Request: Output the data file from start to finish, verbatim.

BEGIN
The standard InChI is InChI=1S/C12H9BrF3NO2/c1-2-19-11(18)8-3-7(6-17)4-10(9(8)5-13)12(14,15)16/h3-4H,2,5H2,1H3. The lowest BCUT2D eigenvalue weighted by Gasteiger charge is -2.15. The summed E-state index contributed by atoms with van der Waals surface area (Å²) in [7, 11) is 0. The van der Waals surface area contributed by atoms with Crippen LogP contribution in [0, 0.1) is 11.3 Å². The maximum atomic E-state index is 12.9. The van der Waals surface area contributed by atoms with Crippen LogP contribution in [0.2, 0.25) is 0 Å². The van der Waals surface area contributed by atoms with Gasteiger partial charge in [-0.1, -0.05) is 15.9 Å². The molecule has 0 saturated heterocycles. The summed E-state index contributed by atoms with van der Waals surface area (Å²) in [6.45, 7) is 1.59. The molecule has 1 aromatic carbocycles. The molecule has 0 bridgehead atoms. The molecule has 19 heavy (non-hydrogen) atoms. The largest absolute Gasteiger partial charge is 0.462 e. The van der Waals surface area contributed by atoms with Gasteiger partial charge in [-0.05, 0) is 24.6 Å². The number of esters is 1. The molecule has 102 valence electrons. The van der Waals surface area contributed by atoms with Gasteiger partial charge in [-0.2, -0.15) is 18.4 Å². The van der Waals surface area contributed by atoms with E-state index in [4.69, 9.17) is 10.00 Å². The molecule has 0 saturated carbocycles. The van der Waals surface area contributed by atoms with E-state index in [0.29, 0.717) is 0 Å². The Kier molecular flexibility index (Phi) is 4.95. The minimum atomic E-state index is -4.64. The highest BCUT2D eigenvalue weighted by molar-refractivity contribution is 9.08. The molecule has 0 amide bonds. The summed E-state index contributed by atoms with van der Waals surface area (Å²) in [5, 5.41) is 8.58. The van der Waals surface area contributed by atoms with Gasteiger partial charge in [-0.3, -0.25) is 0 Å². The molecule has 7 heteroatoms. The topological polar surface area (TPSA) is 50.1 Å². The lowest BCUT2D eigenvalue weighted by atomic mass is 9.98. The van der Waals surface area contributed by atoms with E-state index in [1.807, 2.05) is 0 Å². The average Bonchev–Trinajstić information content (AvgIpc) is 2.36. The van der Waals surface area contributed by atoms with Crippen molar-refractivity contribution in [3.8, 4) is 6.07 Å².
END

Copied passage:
The standard InChI is InChI=1S/C12H9BrF3NO2/c1-2-19-11(18)8-3-7(6-17)4-10(9(8)5-13)12(14,15)16/h3-4H,2,5H2,1H3. The lowest BCUT2D eigenvalue weighted by Gasteiger charge is -2.15. The summed E-state index contributed by atoms with van der Waals surface area (Å²) in [7, 11) is 0. The van der Waals surface area contributed by atoms with Crippen LogP contribution in [0, 0.1) is 11.3 Å². The maximum atomic E-state index is 12.9. The van der Waals surface area contributed by atoms with Crippen LogP contribution in [0.2, 0.25) is 0 Å². The van der Waals surface area contributed by atoms with Gasteiger partial charge in [-0.1, -0.05) is 15.9 Å². The molecule has 0 saturated heterocycles. The summed E-state index contributed by atoms with van der Waals surface area (Å²) in [6.45, 7) is 1.59. The molecule has 1 aromatic carbocycles. The molecule has 0 bridgehead atoms. The molecule has 19 heavy (non-hydrogen) atoms. The largest absolute Gasteiger partial charge is 0.462 e. The van der Waals surface area contributed by atoms with Gasteiger partial charge in [-0.05, 0) is 24.6 Å². The number of esters is 1. The molecule has 102 valence electrons. The van der Waals surface area contributed by atoms with Gasteiger partial charge in [-0.2, -0.15) is 18.4 Å². The van der Waals surface area contributed by atoms with E-state index in [4.69, 9.17) is 10.00 Å². The molecule has 0 saturated carbocycles. The van der Waals surface area contributed by atoms with E-state index in [0.29, 0.717) is 0 Å². The Kier molecular flexibility index (Phi) is 4.95. The minimum atomic E-state index is -4.64. The highest BCUT2D eigenvalue weighted by molar-refractivity contribution is 9.08. The molecule has 0 amide bonds. The summed E-state index contributed by atoms with van der Waals surface area (Å²) in [5, 5.41) is 8.58. The van der Waals surface area contributed by atoms with Gasteiger partial charge in [-0.3, -0.25) is 0 Å². The molecule has 7 heteroatoms. The topological polar surface area (TPSA) is 50.1 Å². The lowest BCUT2D eigenvalue weighted by atomic mass is 9.98. The van der Waals surface area contributed by atoms with E-state index in [1.807, 2.05) is 0 Å². The average Bonchev–Trinajstić information content (AvgIpc) is 2.36. The van der Waals surface area contributed by atoms with Crippen molar-refractivity contribution in [3.8, 4) is 6.07 Å².